Nigeria’s President Goodluck Jonathan wants the governor of the central bank of Nigeria out. However, chief banker Mallam Sanusi Lamido Sanusi will try to extend his stay as long as possible, which at the longest would be until June, when his tenure as head of the bank expires.
The country’s chief central banker has watched the country’s oil scandal – $49.8 billion in oil funds from Nigeria’s state-owned oil firm, the Nigerian National Petroleum Corporation, have gone unremitted to the Federation Account between January 2012 and July 2013 – engulf him. His political problems began after a letter he addressed to Jonathan, in which he detailed NNPC’s failure to account for the oil proceeds and lambasted the Minister of Petroleum Resources, Diezani Alison-Madueke, a close ally to the president believed to be centrally involved in the corruption, was leaked to former President Olusegun Obasanjo. (The letter was later also leaked to the media). Obasanjo then published a missive to criticize current President Jonathan and his government titled ‘Before it’s too late.’ Nigeria’s central bank rectified and said the state-oil company NNPC had not paid $12 billion it earned from oil sales into government accounts, not the almost $50 billion it had stated earlier.
Jonathan believes Lamido Sanusi’s leaked the letter as a way to publicly criticize his presidency; the central bank governor claims that someone else had leaked the document. Jonathan tried to get him to resign this week; the central bank governor said that the only way that would happen is if his exit was approved by two-thirds of the Senate. Meanwhile, and as of January 10, Nigeria’s onetime central bank Deputy Governor Tunde Lemo is shaping up to be a likely successor. He no longer holds that position at the bank after having served the maximum two five-year terms. He recently told Bloomberg that his exit from office wouldn’t affect his chances of possibly succeeding governor Lamido Sanusi.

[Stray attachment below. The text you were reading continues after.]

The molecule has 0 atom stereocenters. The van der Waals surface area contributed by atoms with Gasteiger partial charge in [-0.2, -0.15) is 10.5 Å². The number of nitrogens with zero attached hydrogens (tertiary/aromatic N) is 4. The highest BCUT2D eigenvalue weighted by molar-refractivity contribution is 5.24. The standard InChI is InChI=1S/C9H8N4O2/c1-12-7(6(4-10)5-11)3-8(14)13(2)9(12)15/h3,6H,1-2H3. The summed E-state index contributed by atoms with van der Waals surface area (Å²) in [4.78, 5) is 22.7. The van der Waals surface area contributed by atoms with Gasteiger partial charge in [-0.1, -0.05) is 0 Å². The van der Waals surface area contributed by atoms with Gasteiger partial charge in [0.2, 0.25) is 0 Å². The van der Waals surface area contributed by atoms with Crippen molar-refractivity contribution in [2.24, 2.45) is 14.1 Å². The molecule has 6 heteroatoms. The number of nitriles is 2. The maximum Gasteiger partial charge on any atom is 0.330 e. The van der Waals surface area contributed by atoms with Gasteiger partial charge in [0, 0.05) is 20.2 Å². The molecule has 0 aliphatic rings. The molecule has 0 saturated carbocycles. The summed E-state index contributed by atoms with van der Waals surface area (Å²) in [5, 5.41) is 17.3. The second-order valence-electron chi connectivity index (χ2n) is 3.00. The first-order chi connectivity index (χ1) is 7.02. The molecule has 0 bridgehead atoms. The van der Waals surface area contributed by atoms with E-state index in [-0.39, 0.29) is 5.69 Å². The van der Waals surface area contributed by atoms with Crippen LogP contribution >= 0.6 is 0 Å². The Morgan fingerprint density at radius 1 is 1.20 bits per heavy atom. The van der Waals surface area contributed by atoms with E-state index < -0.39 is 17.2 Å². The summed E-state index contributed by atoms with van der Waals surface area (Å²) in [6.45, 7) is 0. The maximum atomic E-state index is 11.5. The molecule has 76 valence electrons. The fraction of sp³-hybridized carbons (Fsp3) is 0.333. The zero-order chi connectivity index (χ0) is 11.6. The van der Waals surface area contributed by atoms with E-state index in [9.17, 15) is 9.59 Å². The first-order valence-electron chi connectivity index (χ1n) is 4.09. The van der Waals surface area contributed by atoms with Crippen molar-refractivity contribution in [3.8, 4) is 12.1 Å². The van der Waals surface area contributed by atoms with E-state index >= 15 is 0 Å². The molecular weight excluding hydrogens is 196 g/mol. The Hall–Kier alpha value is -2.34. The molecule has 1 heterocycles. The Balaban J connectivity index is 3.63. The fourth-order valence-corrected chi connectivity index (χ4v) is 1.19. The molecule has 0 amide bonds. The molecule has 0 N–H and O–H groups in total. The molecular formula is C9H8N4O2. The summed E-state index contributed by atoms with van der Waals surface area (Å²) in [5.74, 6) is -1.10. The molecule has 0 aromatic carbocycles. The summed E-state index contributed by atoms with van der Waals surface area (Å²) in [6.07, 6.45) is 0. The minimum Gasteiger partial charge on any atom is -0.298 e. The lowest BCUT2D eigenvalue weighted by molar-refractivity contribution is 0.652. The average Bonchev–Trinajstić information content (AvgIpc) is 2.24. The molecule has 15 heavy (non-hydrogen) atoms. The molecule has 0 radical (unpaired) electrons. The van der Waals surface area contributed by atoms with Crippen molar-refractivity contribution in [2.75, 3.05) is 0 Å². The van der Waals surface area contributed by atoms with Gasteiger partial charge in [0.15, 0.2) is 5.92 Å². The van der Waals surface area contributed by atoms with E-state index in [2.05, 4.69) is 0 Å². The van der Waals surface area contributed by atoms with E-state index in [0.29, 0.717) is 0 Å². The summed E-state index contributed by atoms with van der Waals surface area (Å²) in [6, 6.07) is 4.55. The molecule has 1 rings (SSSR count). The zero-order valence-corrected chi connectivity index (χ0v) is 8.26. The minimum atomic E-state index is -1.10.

But other possibilities include serving Minister of Industry, Trade and Investment Olusegun Aganga and the Minister of State for Finance Yerima Ngama, among several others. Nigeria’s economy is the second-largest on the continent, and as central bank chief Lamido Sanusi has been at the forefront of reforming its banking sector. Analysts believe that many of the gains the country has made in recent years could disappear if someone close to Jonathan takes over the central bank and reestablishes a direct line between the President and the monetary authority. What could have been an opportunity for Nigeria to display its desire to crack down on one of its long term structural problems — corruption — could become a massive liability. And the fact that Lamido Sanusi’s departure is assured makes that potential liability all the greater.